A former coworker of mine – who once worked at the ad agency for Chevrolet – posted this political advertisement on her Facebook page. She commented, ‘Great political ad from an awesome woman. And for my Chevy friends it’s not a bad car commercial either.’ The spot features Valerie Plame, a former CIA officer running for Congress as a Democrat in New Mexico. In the commercial, Plame tells her story: while working as a covert for the CIA, Plame was outed by then Vice President Dick Cheney’s Chief of Staff Scooter Libby, who was later convicted of lying to investigators. Bush commuted Libby’s sentence and in 2018, Libby was pardoned by Trump. Plame’s appeal to voters focuses on her experience with the CIA, her betrayal by Republican politicians, her toughness, and the need to ‘turn the country around’ on national security, health care, and women’s rights. She makes her pitch by driving very fast – in reverse – in a Chevy Camaro.
Whether or not your political leanings side with Plame, the car is an interesting and important component to Plame’s message. While the ‘country going backward’ metaphor may be a little heavy-handed [or heavy-footed, as the case may be], the way in which Plame handles the Camaro provides an insight into her character, ambition, and fortitude. The fact that she is driving a modern and iconic American muscle car reflects on Plame’s past and present dedication to country. And because the muscle car has a long association with masculinity, it announces Plame as someone who can play tough with the big boys. While there may those who suspect a stunt driver was involved, Plame dispels that notion when she declares, ‘Yes, the CIA really does teach us how to drive like this.’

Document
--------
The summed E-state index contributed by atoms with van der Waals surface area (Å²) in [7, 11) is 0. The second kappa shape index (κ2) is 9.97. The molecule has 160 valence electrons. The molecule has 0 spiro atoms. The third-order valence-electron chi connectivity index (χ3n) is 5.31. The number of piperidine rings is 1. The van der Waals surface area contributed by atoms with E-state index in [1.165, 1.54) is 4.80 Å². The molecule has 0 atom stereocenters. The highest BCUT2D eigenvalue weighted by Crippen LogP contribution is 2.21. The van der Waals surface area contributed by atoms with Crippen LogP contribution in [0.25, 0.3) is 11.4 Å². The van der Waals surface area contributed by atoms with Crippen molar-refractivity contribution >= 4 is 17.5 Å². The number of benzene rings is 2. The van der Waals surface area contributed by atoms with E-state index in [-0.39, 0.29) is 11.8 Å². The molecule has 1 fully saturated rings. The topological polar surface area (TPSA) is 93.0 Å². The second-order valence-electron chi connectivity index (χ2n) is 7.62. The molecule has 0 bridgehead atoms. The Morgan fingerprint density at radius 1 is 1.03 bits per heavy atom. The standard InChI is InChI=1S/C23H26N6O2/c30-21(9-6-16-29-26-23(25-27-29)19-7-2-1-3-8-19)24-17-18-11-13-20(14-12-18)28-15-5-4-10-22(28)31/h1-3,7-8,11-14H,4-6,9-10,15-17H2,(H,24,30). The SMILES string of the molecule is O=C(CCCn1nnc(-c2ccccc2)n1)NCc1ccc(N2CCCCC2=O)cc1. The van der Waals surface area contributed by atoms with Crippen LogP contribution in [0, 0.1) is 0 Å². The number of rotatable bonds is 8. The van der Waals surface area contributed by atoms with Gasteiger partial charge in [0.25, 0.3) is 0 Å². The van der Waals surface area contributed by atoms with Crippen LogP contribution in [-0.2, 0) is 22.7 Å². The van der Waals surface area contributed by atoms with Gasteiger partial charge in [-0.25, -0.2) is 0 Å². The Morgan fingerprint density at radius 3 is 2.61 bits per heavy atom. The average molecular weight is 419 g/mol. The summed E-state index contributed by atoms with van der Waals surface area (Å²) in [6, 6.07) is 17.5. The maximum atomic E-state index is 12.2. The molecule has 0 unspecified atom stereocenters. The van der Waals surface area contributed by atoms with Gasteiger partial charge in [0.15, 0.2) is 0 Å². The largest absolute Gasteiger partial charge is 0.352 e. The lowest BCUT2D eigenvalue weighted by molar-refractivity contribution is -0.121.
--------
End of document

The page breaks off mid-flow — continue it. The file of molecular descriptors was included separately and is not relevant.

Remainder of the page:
As my work focuses on the relationship between women and the automobile, I found Plame’s deliberate use of the car in this non-car commercial to be significant on a number of levels. First of all, the Plame/Camaro pairing disrupts the longstanding notion that women’s interest in cars is centered on practicality. It dispels the myth that high-horsepowered muscle cars are only for men. It calls upon the characteristics of the car – power, performance, boldness, noise, and outrageousness – to define the woman, rather than the man, who drives it. And it suggests that – unlike the popular perception – women may also call upon the automobile as a source of identity, agency, and empowerment.
Do you think cars in non-automotive advertising, or in other media including films and television, have the ability to suggest something about the individual who drives it? Your comments are welcome below.